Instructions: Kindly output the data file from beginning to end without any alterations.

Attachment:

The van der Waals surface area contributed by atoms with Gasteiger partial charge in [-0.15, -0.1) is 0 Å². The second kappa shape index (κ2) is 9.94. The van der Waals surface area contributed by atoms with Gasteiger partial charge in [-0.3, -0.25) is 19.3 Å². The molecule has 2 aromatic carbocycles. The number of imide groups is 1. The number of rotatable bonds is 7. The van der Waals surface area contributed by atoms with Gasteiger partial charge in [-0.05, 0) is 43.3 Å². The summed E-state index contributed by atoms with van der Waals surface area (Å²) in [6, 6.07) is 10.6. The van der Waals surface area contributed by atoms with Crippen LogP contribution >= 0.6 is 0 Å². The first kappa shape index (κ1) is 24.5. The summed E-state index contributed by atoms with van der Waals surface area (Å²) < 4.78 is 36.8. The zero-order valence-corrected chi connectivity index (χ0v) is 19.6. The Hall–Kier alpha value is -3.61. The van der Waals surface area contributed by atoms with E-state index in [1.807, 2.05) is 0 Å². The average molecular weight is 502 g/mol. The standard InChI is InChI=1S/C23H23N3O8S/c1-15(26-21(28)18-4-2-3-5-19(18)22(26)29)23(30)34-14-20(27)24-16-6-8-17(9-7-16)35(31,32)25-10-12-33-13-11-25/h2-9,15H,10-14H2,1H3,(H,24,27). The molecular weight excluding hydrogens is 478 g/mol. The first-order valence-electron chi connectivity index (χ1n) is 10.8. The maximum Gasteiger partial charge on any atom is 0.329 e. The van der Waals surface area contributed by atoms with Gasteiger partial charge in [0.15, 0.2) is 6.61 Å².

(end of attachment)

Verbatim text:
The van der Waals surface area contributed by atoms with Gasteiger partial charge in [-0.15, -0.1) is 0 Å². The second kappa shape index (κ2) is 9.94. The van der Waals surface area contributed by atoms with Gasteiger partial charge in [-0.3, -0.25) is 19.3 Å². The molecule has 2 aromatic carbocycles. The number of imide groups is 1. The number of rotatable bonds is 7. The van der Waals surface area contributed by atoms with Gasteiger partial charge in [-0.05, 0) is 43.3 Å². The summed E-state index contributed by atoms with van der Waals surface area (Å²) in [6, 6.07) is 10.6. The van der Waals surface area contributed by atoms with Crippen LogP contribution >= 0.6 is 0 Å². The first kappa shape index (κ1) is 24.5. The summed E-state index contributed by atoms with van der Waals surface area (Å²) < 4.78 is 36.8. The zero-order valence-corrected chi connectivity index (χ0v) is 19.6. The Hall–Kier alpha value is -3.61. The van der Waals surface area contributed by atoms with E-state index in [1.807, 2.05) is 0 Å². The average molecular weight is 502 g/mol. The standard InChI is InChI=1S/C23H23N3O8S/c1-15(26-21(28)18-4-2-3-5-19(18)22(26)29)23(30)34-14-20(27)24-16-6-8-17(9-7-16)35(31,32)25-10-12-33-13-11-25/h2-9,15H,10-14H2,1H3,(H,24,27). The molecular weight excluding hydrogens is 478 g/mol. The first-order valence-electron chi connectivity index (χ1n) is 10.8. The maximum Gasteiger partial charge on any atom is 0.329 e. The van der Waals surface area contributed by atoms with Gasteiger partial charge in [0.15, 0.2) is 6.61 Å².